With a new term of the Ohio General Assembly comes a new effort by Republican lawmakers to target the authority of state health officials to respond to the COVID-19 pandemic.
A new bill proposes the creation of a legislative committee that could strike down health orders, emergency declarations and executive orders from the governor.
It would also empower the full legislature to be able to rescind such declarations and executive orders by a vote.
Senate Bill 22 was introduced by Sens. Terry Johnson and Rob McColley, and is co-sponsored by 13 other Republicans in the Ohio Senate. McColley introduced similar bills to this end in the previous term.
McColley emphasized repeatedly his view that SB 22 is not directed at Gov. Mike DeWine and the Ohio Department of Health in particular. Instead, he argued during the bill’s first committee hearing on Tuesday that it reflects another attempt to establish legislative checks and balances to the state’s executive powers in handling a pandemic.
The state health director has enacted sweeping orders over the past year designed to limit the spread of COVID-19. The orders have repeatedly cited a portion of Ohio Revised Code which gives the health department authority to issue “special or standing orders … for preventing the spread of contagious or infectious diseases.”
The virus has killed nearly 11,000 Ohioans to date, or several thousand more than live in McColley’s hometown of Napoleon.
What this bill would do
SB 22 would create an Ohio Health Oversight and Advisory Committee consisting of five state senators and five state representatives. The senate president and house speaker would appoint their respective chamber’s members, with three coming from the majority party and two from the minority party.
Under the current make-up of the Ohio General Assembly, this committee would be led by Republicans.
The committee would have the power to rescind any health department order by majority vote. It would also be able to rescind any executive order or emergency declaration issued by the governor.
State officials would be prohibited from reissuing the order (or any “substantially similar executive order”) for 90 days following the committee’s vote.
The bill also mandates that a public state of emergency — like the one signed by DeWine in March 2020 and is still in place — would only be valid for 30 days. SB 22 would require the Ohio General Assembly to approve resolutions to extend the state of emergency for a longer period of time.
A state of emergency allows the government to better coordinate its response to a pandemic; it also suspends certain purchasing and contracting requirements to allow the government to quickly secure resources needed.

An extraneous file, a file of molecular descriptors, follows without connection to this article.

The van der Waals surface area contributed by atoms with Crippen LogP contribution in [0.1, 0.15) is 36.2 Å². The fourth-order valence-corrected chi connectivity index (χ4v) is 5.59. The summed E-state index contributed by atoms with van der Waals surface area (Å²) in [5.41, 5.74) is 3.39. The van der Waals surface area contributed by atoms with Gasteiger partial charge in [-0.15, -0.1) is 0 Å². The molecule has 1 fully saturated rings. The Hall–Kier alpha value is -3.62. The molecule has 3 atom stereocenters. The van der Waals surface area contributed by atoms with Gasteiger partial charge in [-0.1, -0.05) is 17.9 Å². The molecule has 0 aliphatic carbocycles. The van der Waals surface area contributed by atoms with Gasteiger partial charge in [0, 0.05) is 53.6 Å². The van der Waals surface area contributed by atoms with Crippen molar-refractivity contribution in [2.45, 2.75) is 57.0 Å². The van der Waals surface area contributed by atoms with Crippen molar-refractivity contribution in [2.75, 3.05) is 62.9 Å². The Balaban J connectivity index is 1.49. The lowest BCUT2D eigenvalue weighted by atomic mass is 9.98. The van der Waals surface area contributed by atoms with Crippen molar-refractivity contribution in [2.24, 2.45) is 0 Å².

“These orders have been continuously extended with no oversight or approval,” McColley said on Tuesday, “and have essentially granted the governor’s office and the department of health lawmaking authority that it simply doesn’t have under our constitution.”
Johnson, an osteopathic physician who typically does not wear face masks, called the bill a “responsible safeguard” against executive overreach.
“It is important that we, the legislative branch, are engaged when it comes to making decisions that so powerfully affect the health, safety, welfare and freedom of our constituents,” he said.
This proposed law resembles Senate Bill 311 from the last term, which was also sponsored by McColley. That bill would have given the legislature the power to vote down any public health orders and also restricted the health department’s authority to issue widespread quarantine orders.
DeWine opted to veto SB 311, repeating his call from throughout the pandemic that the legislature should not inhibit his administration’s ability to aggressively combat the deadly virus.
Despite a push for the chambers to override DeWine’s veto, no such vote was taken during the lame duck session.
McColley noted on Tuesday that SB 22 would not go into effect for several months, even if it swiftly advanced through the legislative process and became law.
Still, he said, Republicans feel the legislation “is absolutely crucial for this state.”
This story was republished from the Ohio Capital Journal under a Creative Commons license.
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